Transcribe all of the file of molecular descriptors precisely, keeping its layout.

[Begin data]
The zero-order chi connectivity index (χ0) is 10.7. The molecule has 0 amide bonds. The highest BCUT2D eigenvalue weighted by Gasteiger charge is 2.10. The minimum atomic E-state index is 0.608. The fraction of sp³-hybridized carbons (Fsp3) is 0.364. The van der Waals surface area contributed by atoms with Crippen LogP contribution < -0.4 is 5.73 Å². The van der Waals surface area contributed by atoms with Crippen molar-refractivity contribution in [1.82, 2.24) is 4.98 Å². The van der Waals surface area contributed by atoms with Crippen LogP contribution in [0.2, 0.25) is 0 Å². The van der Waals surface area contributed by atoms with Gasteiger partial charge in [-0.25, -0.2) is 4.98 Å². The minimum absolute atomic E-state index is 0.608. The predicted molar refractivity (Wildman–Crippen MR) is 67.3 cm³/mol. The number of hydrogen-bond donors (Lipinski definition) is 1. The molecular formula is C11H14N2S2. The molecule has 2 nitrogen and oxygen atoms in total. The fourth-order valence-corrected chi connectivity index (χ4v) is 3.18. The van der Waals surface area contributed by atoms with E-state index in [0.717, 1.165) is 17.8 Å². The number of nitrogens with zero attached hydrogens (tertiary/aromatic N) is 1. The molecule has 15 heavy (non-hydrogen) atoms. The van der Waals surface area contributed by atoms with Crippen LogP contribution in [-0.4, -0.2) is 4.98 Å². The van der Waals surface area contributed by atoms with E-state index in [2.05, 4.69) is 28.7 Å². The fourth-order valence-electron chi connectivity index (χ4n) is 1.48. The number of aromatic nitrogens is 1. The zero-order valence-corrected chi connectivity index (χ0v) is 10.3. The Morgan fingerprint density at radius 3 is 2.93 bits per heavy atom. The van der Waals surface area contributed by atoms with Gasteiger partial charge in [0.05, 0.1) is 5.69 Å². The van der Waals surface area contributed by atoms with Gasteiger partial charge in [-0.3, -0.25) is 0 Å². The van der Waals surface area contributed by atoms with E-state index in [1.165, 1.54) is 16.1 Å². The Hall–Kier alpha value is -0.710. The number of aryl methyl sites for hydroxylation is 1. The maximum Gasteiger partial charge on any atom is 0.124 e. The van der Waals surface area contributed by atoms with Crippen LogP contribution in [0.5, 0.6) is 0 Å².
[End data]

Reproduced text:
The zero-order chi connectivity index (χ0) is 10.7. The molecule has 0 amide bonds. The highest BCUT2D eigenvalue weighted by Gasteiger charge is 2.10. The minimum atomic E-state index is 0.608. The fraction of sp³-hybridized carbons (Fsp3) is 0.364. The van der Waals surface area contributed by atoms with Crippen LogP contribution < -0.4 is 5.73 Å². The van der Waals surface area contributed by atoms with Crippen molar-refractivity contribution in [1.82, 2.24) is 4.98 Å². The van der Waals surface area contributed by atoms with Crippen LogP contribution in [0.2, 0.25) is 0 Å². The van der Waals surface area contributed by atoms with Gasteiger partial charge in [-0.25, -0.2) is 4.98 Å². The minimum absolute atomic E-state index is 0.608. The predicted molar refractivity (Wildman–Crippen MR) is 67.3 cm³/mol. The number of hydrogen-bond donors (Lipinski definition) is 1. The molecular formula is C11H14N2S2. The molecule has 2 nitrogen and oxygen atoms in total. The fourth-order valence-corrected chi connectivity index (χ4v) is 3.18. The van der Waals surface area contributed by atoms with E-state index in [0.717, 1.165) is 17.8 Å². The number of nitrogens with zero attached hydrogens (tertiary/aromatic N) is 1. The molecule has 15 heavy (non-hydrogen) atoms. The van der Waals surface area contributed by atoms with Crippen LogP contribution in [-0.4, -0.2) is 4.98 Å². The van der Waals surface area contributed by atoms with E-state index in [2.05, 4.69) is 28.7 Å². The fourth-order valence-electron chi connectivity index (χ4n) is 1.48. The number of aromatic nitrogens is 1. The zero-order valence-corrected chi connectivity index (χ0v) is 10.3. The Morgan fingerprint density at radius 3 is 2.93 bits per heavy atom. The van der Waals surface area contributed by atoms with Gasteiger partial charge in [0.05, 0.1) is 5.69 Å². The van der Waals surface area contributed by atoms with Gasteiger partial charge in [-0.3, -0.25) is 0 Å². The van der Waals surface area contributed by atoms with E-state index in [1.165, 1.54) is 16.1 Å². The Hall–Kier alpha value is -0.710. The number of aryl methyl sites for hydroxylation is 1. The maximum Gasteiger partial charge on any atom is 0.124 e. The van der Waals surface area contributed by atoms with Crippen LogP contribution in [0.5, 0.6) is 0 Å².